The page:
My self-esteem, which is never really great, takes a beating when I’m around my family. My brother was over yesterday, and I could feel myself regressing more and more the longer he was there. I love my brother. We get along well these days. But. He’s still my older brother, and there’s a firm pecking order that we cannot escape.
Ian once commented that my mother listens to my brother when she doesn’t listen to me. It was validating because I had known it on some level, but was never able to articulate it. I’ve always felt it, but I never allowed it to come to the surface until Ian flat-out said it. Later on, though, I realized it was a bit more complicated than that. My mom is a questioner as I am. She also suffers high anxiety as I do. I’ve joked that her constant chatter is like the voice in my brain. It’s gotten worse in the past few years (for her), and I think it’s because my father retired so he’s around their house much more. He’s a petty tyrant with wildly variant moods (I come by it proudly), and she’s catered to him for fifty years.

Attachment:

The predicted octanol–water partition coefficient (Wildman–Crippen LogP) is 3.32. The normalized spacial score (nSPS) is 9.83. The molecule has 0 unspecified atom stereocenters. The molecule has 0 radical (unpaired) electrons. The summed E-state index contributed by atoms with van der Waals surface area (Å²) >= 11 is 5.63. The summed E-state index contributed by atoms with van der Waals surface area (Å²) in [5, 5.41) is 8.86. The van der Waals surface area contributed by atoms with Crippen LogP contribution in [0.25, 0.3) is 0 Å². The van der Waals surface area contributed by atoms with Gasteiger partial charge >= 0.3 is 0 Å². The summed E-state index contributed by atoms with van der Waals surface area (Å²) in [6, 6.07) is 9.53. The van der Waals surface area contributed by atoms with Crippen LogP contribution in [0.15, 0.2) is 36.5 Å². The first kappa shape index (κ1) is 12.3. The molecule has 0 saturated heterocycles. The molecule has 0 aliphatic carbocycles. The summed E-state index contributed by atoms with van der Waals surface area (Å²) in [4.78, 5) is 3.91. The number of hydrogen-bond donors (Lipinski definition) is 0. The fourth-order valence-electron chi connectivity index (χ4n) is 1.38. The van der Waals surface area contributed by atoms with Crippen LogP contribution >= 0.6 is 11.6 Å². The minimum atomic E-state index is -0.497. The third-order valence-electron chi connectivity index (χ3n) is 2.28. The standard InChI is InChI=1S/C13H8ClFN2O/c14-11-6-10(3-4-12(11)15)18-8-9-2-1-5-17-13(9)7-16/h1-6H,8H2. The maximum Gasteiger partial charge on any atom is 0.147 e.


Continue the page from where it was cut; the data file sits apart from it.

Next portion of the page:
Anyway, she always needs a second, third, and fourth opinion. I think it’s partly because my father is so set in his thinking, he can make you question yourself. He’s very good at gaslighting without even doing it directly. If you say something to him, there’s a high chance he won’t even respond. You know how the good social thing to do when someone is talking to you is to nod or look or them or say goddamn anything? Oftentimes, he won’t do any of that. He doesn’t even change expressions, so it’s hard to know if he heard you.
That’s one of the issues–he’s lost his hearing and refuses to wear his hearing aids at home. I’d bet he doesn’t always wear them outside, either, as he’s vain. If he can hear you, he may not understand what you’ve said. There’s two reasons for that. One, his English isn’t great. He hasn’t lived here for over a quarter of a century, and he doesn’t use English unless he’s here. Two, his comprehension is going. His mental faculties aren’t what they used to be, and combining that with his loss of English means that oftentimes, he just doesn’t understand. I think he feels bad when my brother, my mother, and I are babbling at each other because we talk at top speed, and he can’t keep up. Last night, my mother had to talk to him in Taiwanese and him respond in such before she translated it into English for us. Third, he hates admitting he doesn’t know something. So, he’ll agree to something or say he knows or that he remembers when it’s clear that he has no idea what is going on. You can’t point it out, either, because he’ll either double down or go back to being silent.